First Steps into Catheter Guidance Including Shape Sensing for Endovascular Aneurysm Repair Procedures

Marco Horn, Sonja Jäckle, Felix von Haxthausen, Tim Eixmann, Hinnerk Schulz-Hildebrandt, Gereon Hüttmann, Juljan Bouchagiar, Florian Matysiak, Mark Kaschwich, Markus Kleemann, Floris Ernst, Verónica García-Vázquez, Torben Pätz


Introduction: Currently, endovascular aortic repair (EVAR) procedures are guided using fluoroscopy and 2D digital subtraction angiography. The research project Nav EVAR (funded by the German Federal Ministry of Education and Research, grant number 13GW0228C) aims to reduce the x-ray exposure and the administration of contrast agent. This project includes the development of a guidance system based on electromagnetic (EM) tracking for catheter location and Fiber Bragg Gratings (FBG) for catheter shape sensing. The goals of this study were to evaluate the accuracies of the catheter location and the catheter shape sensing separately, and to carry out an initial experiment combining both technologies.
Methods: A custom-made 9F catheter was build containing an Aurora EM sensor (Northern Digital Inc.) at its tip and a FBG system (DTG©, FBGS Technologies GmbH). The EM sensor position was obtained by the EM tracking system and then transformed into the computed tomography (CT) planning data by using metallic markers placed on the patient's torso. An optimized shape sensing model was used to reconstruct the first 38 cm of the catheter. The combination of both technologies allowed the localization of the reconstructed shape.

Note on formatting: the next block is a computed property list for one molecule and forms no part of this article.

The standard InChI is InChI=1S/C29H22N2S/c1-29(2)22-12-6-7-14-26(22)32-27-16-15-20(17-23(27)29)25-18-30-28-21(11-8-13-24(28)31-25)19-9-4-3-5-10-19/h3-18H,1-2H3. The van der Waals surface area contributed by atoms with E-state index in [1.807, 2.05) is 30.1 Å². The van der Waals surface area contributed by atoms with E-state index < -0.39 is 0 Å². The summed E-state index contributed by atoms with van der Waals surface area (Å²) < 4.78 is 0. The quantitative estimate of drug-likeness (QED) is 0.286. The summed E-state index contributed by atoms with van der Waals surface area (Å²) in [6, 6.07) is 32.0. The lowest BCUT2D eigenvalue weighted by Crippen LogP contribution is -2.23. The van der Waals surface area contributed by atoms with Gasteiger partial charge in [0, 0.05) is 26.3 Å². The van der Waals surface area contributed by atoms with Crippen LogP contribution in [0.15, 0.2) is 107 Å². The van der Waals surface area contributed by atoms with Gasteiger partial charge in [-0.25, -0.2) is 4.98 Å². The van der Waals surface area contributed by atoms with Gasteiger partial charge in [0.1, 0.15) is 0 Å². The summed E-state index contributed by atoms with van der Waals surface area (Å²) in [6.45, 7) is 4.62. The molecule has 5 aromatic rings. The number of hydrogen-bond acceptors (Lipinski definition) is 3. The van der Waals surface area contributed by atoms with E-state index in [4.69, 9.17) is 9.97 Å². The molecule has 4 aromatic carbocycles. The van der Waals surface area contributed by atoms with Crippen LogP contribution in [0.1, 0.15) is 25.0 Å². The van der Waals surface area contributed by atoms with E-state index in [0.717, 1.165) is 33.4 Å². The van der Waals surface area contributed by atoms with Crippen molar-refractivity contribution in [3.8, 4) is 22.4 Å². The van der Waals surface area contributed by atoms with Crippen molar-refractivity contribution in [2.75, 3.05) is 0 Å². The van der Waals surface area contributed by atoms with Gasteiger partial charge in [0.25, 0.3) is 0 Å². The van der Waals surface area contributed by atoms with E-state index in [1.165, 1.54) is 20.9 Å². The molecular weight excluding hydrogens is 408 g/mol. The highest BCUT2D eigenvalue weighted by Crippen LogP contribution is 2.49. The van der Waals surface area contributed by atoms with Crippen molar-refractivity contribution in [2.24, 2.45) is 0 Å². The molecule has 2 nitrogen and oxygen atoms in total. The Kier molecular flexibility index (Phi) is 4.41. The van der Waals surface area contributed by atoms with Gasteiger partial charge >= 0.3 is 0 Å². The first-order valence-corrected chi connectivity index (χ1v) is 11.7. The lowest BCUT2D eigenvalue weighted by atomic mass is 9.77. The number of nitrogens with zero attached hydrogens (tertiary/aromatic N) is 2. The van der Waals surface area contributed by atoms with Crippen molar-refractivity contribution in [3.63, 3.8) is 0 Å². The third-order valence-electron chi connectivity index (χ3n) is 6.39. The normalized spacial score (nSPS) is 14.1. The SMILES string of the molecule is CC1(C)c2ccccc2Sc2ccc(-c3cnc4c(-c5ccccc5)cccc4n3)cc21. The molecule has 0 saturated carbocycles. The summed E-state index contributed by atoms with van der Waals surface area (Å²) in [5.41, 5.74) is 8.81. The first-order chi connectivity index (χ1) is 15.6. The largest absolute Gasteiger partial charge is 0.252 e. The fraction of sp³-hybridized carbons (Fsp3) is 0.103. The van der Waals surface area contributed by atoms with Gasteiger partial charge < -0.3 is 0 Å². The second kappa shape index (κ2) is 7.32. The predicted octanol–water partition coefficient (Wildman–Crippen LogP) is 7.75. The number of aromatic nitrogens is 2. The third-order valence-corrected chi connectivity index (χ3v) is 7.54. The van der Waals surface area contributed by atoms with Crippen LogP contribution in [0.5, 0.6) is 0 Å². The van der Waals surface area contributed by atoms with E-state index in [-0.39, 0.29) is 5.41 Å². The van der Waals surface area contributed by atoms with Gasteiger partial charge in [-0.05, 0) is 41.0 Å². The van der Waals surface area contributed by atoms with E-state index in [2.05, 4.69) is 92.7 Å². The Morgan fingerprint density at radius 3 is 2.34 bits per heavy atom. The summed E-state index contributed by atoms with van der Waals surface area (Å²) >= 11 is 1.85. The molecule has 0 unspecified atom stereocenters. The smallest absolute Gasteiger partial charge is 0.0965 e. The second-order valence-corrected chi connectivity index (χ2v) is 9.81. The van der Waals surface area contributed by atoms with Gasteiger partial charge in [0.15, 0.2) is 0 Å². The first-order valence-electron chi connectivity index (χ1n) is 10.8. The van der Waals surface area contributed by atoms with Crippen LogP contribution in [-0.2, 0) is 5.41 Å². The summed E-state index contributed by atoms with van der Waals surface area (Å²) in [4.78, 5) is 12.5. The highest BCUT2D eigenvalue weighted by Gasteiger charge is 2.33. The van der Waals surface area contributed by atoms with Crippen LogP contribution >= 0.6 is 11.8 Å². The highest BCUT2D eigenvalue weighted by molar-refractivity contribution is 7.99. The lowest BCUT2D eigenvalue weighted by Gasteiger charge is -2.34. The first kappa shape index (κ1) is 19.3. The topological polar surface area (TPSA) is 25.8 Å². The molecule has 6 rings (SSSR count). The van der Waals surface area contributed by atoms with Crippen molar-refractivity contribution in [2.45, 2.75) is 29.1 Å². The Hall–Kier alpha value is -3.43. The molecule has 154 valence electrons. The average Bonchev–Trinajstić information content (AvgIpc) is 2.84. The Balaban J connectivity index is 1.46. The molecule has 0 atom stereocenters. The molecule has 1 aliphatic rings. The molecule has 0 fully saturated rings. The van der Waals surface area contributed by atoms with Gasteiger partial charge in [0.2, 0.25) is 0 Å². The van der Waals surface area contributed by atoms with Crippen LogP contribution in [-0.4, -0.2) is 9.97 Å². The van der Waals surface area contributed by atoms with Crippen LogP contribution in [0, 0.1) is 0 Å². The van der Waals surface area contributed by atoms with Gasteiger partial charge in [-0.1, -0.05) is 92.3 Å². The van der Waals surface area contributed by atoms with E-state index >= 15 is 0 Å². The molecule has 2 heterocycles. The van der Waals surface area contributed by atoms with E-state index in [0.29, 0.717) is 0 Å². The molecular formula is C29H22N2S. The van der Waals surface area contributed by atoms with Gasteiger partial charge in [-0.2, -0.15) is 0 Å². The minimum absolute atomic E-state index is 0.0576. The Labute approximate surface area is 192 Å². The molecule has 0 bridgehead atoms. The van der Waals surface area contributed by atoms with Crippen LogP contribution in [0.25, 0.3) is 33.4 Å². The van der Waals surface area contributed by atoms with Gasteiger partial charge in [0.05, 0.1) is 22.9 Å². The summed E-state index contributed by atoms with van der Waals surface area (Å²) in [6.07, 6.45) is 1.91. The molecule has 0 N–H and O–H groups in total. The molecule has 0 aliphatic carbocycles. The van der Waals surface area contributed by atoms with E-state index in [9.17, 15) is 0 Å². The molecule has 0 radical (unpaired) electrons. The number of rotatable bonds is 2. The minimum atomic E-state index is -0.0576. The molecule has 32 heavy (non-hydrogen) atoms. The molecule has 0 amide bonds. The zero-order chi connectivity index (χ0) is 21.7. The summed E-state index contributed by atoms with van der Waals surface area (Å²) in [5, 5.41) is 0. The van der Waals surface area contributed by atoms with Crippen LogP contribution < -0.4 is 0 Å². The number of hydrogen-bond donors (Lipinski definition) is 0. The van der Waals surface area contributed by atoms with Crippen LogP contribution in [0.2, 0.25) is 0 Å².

The EM tracking system was evaluated with a human torso model including a 3D-printed patient-specific aortic system. The catheter was inserted into the iliac artery and the EM sensor accuracy was assessed at five positions (Figure 1) by obtaining the ground truth from CT scans. The FBG system was evaluated by inserting the catheter into a 3D-printed patient-specific aortic system. The accuracy was assessed by comparing the reconstructed shape with the ground truth from a CT scan. The feasibility of the combined system was tested by visualizing the located shape with MeVisLab software (MeVis Medical Solutions AG).
Results: For the EM tracking system, the error was 1.60 ± 0.86 mm (mean ± standard deviation, maximum error 2.56 mm). For the FBG system, the error was 1.13 ± 0.43 mm (maximum error 2.11 mm) over the whole 38 cm. Figure 2 shows the CT scan with the reconstructed shape. Regarding the combined guidance, the located shape moved in the same way as the catheter in the real scenario.
Conclusion: Both technologies provided an error of less than 5 mm in realistic endovascular scenarios. This accuracy is required to ensure that the renal arteries are not blocked by the stent placement. The EM sensor accuracy was comparable to other studies [1-2]. Previous studies of FBG systems focused on medical needle shape sensing [3-4]. The shape reconstruction error was higher compared to previous studies, but our endovascular was more complex and realistic [5]. The combined system showed promising results. However, these are initial experiments that do not take into account any anatomical deformations during EVAR procedures. Future work will include the optimization of our catheter guidance system, intraoperative imaging for updating the actual anatomy and further evaluations with patient-specific models.
Original languageEnglish
JournalEuropean Journal of Vascular and Endovascular Surgery
Issue number6
Pages (from-to)610-611
Number of pages2
Publication statusPublished - 01.12.2019


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